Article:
However, it’s stylish as hell. Just look at the images in this post – I love the look of it all. I’m very glad that I put this on my Blind Spot list & finally got around to watching it. Black & white horror is something I truly wish to further explore & will happily take recommendations from fellow bloggers on this genre. I would imagine that Eyes Without A Face is one that will easily remain a favorite of mine within the black & white horror genre, though, as it’s one that could never be easily forgotten once seen. Shockingly beautiful, I’d love to have seen the reaction of audiences when this came out. It’s not quite up there with either Nosferatu (1922) or The Cabinet Of Dr. Caligari (1920) for me but, like those, it’s so ahead of its time & there’s no denying the amazing imagery in all of them. We need more horror movies with style nowadays…
My Rating: 7/10
Oh! I totally forgot to mention that I found the movie’s score, from acclaimed composer Maurice Jarre, interestingly bizarre. It was at times too distracting but I love the Jean-Michel Jarre connection (he’s Maurice’s son). Who doesn’t like a bit of Oxygène??
However, I have to end with this music clip instead. I’m sorry! This is just SO stuck in my head since watching this. 😉
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I have not heard of this film. The images and the bits of description you have here reminds me of a South Korean horror film called Cinderella. It seems clear that that movie was based on this movie. I suspect you would like that film much better.
Hmm. I’ll have to look into that one! I do love a good South Korean horror. Thanks! : )
Amazing performance from Edith Cobb in this film and the scene where they swap the faces is still chilling to think about – and this was in the chaste days of 1960!! 😮
Ah! A comment! I think that’s comment number two… No one likes arty French stuff! 😦 lol. I know – I was genuinely shocked at how much was shown in this! This must have been very controversial at the time. I mean, it looks quite obvious how it’s being done now but I still felt a bit queasy. Think it helped that it was in black & white – looked slightly more believable. : )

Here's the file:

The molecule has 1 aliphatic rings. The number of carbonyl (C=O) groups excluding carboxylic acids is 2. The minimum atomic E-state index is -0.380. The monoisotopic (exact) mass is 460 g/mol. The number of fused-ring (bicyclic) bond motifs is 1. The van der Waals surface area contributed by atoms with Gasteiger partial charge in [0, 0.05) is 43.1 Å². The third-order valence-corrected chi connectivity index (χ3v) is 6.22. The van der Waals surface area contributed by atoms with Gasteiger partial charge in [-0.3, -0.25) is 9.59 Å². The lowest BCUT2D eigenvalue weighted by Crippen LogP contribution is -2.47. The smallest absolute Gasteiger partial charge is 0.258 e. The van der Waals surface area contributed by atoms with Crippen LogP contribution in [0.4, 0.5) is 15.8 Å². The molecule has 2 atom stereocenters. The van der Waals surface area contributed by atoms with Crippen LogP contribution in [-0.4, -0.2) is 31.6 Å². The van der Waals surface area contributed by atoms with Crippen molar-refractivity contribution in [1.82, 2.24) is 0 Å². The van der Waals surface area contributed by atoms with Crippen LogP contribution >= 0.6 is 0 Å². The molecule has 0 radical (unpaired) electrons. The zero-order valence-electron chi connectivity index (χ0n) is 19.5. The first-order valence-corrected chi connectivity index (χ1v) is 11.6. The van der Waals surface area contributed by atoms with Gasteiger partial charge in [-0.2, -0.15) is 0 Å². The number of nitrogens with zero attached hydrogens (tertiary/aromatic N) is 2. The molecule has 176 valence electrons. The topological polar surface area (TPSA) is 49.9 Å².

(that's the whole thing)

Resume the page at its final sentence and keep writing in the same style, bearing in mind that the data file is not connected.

Yup, there are heathens out there who need to stop being scared of subtitles… 😦
It’s weird – I didn’t even really notice that this was in French… ! (Yes, I watched it with subtitles. Don’t worry. Lol) 😉 I don’t know French in the slightest but noticed that some words almost matched English. I suppose I watch a lot of stuff in Japanese, which sounds far more “foreign” to the ear so it barely registered that this was in a language I don’t know. Or something like that. 🙂
So the French names of the cast and the French title graphic of “Les yeux sans visage” wasn’t enough of a clue that wasn’t an English language film? 😉 😛
Seriously though Subtitlephobia is a growing problem that is blighting film goers and the international film scene alike, and it needs to be suppressed ASAP! 😀
Well, the problem is that most millennials can only read textspeak…. ; )
It’s not just kids but oldies too. People – especially over here – still think foreign films means pretentious, black and white, all talking, glacial paced and impenetrable arthouse fare. 😡
Hehe. Well, my 7-year-old managed Japanese with English subtitles really well the other night…. 😉 (Yep – I saw Your Name)
Yeah, rub it in why don’t you… 😮
; ) I think I read that they’re bringing it to more cinemas after a positive reaction to it in the UK?